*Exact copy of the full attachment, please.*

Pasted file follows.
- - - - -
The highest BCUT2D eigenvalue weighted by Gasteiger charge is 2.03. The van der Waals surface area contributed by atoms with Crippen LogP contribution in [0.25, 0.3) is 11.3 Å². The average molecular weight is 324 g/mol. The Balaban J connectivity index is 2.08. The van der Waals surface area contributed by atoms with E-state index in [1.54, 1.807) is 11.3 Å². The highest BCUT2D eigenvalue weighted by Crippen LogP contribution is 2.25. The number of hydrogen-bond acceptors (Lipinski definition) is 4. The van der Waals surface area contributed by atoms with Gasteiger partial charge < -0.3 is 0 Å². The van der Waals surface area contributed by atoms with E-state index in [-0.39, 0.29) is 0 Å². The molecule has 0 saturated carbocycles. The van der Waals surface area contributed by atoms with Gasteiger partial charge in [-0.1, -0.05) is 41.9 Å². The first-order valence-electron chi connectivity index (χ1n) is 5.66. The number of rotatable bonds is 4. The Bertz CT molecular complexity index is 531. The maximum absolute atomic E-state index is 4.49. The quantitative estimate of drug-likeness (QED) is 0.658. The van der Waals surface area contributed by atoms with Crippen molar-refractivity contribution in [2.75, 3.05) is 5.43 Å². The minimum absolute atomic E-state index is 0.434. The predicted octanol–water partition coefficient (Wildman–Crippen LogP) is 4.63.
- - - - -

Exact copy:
The highest BCUT2D eigenvalue weighted by Gasteiger charge is 2.03. The van der Waals surface area contributed by atoms with Crippen LogP contribution in [0.25, 0.3) is 11.3 Å². The average molecular weight is 324 g/mol. The Balaban J connectivity index is 2.08. The van der Waals surface area contributed by atoms with E-state index in [1.54, 1.807) is 11.3 Å². The highest BCUT2D eigenvalue weighted by Crippen LogP contribution is 2.25. The number of hydrogen-bond acceptors (Lipinski definition) is 4. The van der Waals surface area contributed by atoms with Gasteiger partial charge < -0.3 is 0 Å². The van der Waals surface area contributed by atoms with E-state index in [-0.39, 0.29) is 0 Å². The molecule has 0 saturated carbocycles. The van der Waals surface area contributed by atoms with Gasteiger partial charge in [-0.1, -0.05) is 41.9 Å². The first-order valence-electron chi connectivity index (χ1n) is 5.66. The number of rotatable bonds is 4. The Bertz CT molecular complexity index is 531. The maximum absolute atomic E-state index is 4.49. The quantitative estimate of drug-likeness (QED) is 0.658. The van der Waals surface area contributed by atoms with Crippen molar-refractivity contribution in [2.75, 3.05) is 5.43 Å². The minimum absolute atomic E-state index is 0.434. The predicted octanol–water partition coefficient (Wildman–Crippen LogP) is 4.63.